“There is considerable economic stimulus stemming from the easing in monetary and fiscal policy, at home and abroad, the substantial depreciation in sterling, past falls in commodity prices and actions by authorities internationally”

There indeed is. The government hoped that the low interest rates and printing of money would push up government bond prices and make raising the borrowing easier. Instead, there has been an uneasy truce in the government bond market, with some worrying already about what will happen to prices once the stimulus is withdrawn. If the Bank started to sell the bonds it has bought in at the same time as the government is trying to sell more than £200,000,000,000 a year of debt, there could be a lot of indigestion in the market. In such conditions interest rates may be forced up.

It appears that a lot of the money being injected on both sides of the Atlantic is flowing more readily into shares and into commodities. That helps build a bit of confidence. It also helps raise the substantial sums some companies need to obtain from shareholders to repair their own damaged balance sheets. It is also inflationary, as oil moves from $35 to $60 a barrel.

Redwood seems to think it's gone into shares etc...

Share this post


Link to post
Share on other sites

http://blogsandwikis.bentley.edu/themoneyillusion/?p=1171

Paul Krugman says yes, and when I first read his post I thought he was right. Now I’m not so sure.

Here is Krugman’s argument:

The big policy news this week has been the Fed’s decision to buy $1 trillion of long-term bonds, going beyond the normal policy of buying only short-term debt. Good move — but it’s probably worth pointing out that yes, this does expose the Fed, and indirectly the taxpayer, to some risks. . . .

The Fed is, however, creating a new liability: the monetary base it creates to buy these bonds. In effect, it’s printing $1 trillion of money, and using those funds to buy bonds. Is this inflationary? We hope so! The whole reason for quantitative easing is that normal monetary expansion, printing money to buy short-term debt, has no traction thanks to near-zero rates. Gaining some traction — in effect, having some inflationary effect — is what the policy is all about.

The problem may come when the economy recovers, and inflation starts to become a problem rather than a hoped-for outcome. Basically, there will come a time when the Fed wants to withdraw that extra $1 trillion of money it created. It will presumably do this by selling the bonds it bought back to the private sector.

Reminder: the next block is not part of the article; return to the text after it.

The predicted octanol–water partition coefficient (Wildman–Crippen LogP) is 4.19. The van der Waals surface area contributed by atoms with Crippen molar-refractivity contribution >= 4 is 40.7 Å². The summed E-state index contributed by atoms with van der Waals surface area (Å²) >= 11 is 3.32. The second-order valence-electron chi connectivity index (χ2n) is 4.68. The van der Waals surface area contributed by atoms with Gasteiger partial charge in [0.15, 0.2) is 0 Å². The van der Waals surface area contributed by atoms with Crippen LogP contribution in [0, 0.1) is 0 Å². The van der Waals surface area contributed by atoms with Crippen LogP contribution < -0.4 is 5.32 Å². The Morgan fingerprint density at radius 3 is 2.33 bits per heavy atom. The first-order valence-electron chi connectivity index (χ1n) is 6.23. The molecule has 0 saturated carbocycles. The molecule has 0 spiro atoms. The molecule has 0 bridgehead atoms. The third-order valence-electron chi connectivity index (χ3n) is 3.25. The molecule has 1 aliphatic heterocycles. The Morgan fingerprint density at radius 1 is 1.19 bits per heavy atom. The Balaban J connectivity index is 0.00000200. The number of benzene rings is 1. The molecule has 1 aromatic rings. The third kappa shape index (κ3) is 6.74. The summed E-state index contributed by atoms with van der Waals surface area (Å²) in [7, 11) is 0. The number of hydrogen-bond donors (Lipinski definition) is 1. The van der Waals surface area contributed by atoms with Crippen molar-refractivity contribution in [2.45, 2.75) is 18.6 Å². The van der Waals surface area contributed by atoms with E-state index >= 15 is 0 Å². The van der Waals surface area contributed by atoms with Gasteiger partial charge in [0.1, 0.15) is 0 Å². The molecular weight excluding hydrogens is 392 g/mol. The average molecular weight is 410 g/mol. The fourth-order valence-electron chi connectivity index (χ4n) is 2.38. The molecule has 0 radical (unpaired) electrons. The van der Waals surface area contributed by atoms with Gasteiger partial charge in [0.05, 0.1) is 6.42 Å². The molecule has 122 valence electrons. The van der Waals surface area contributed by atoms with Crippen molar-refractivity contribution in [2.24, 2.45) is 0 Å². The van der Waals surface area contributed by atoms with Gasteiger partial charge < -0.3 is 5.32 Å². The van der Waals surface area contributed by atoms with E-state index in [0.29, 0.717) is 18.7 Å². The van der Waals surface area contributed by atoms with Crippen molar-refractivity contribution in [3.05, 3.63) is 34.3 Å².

But here’s the rub: if and when the economy recovers, it’s likely that long-term interest rates will rise, especially if the Fed’s current policy is successful in bringing them down. Suppose that the Fed has bought a bunch of 10-year bonds at 2.5% interest, and that by the time the Fed wants to shrink the money supply again the interest rate has risen to 5 or 6 percent, where it was before the crisis. Then the price of those bonds will have dropped significantly.

And this also means that selling the bonds at market prices won’t be enough to withdraw all the money now being created. So the Fed will have to sell additional assets; if the rise in interest rates is at all significant, it will have to get those assets from the Treasury. So the Fed is, implicitly, engaged in a deficit spending policy right now.

My back of the envelope calculation looks like this: if the Fed buys $1 trillion of 10-year bonds at 2.5%, and has to sell those bonds in an environment where the market demands a yield to maturity of more than 5%, it will take around a $200 billion loss.

I’m not complaining; I think quantitative easing (it’s really qualitative easing, but I give up on trying to fix the terminology) is the right way to go. But we should go into it with our eyes open.

Just thinking out loud, but doesn’t this policy actually reduce risk to taxpayers? The Federal government has something like $8 trillion in outstanding Treasury debt. The taxpayers face a huge risk that the real value of this debt could rise through deflationary monetary policies. Indeed that is exactly what has happened recently, as tight money has caused deflation, reducing nominal interest rates and sharply raising bond prices. If the Fed bought $1 trillion of the T-bonds held by the public, doesn’t that reduce risk for the consolidated government balance sheet? If the Fed does succeed in reflating the economy, and long term yields rise back to normal, then the Fed may lose $200 billion (although I doubt it will be that much) but the Treasury would gain much more. Hence taxpayers would still be better of with an expansionary policy by the Fed.

I’m not sure if Krugman understood this point when he wrote the post (I certainly didn’t when I first read it.) It is possible that Krugman is using the term “risk” in a very loose sense, more akin to how ordinary people use the term. Average people think of risk asymmetrically, as risk of loss, but not risk of gain. Krugman might argue that if the Fed engaged in QE, and was successful, there is a risk the Federal Government might not gain as much from reflation as they would have without the QE.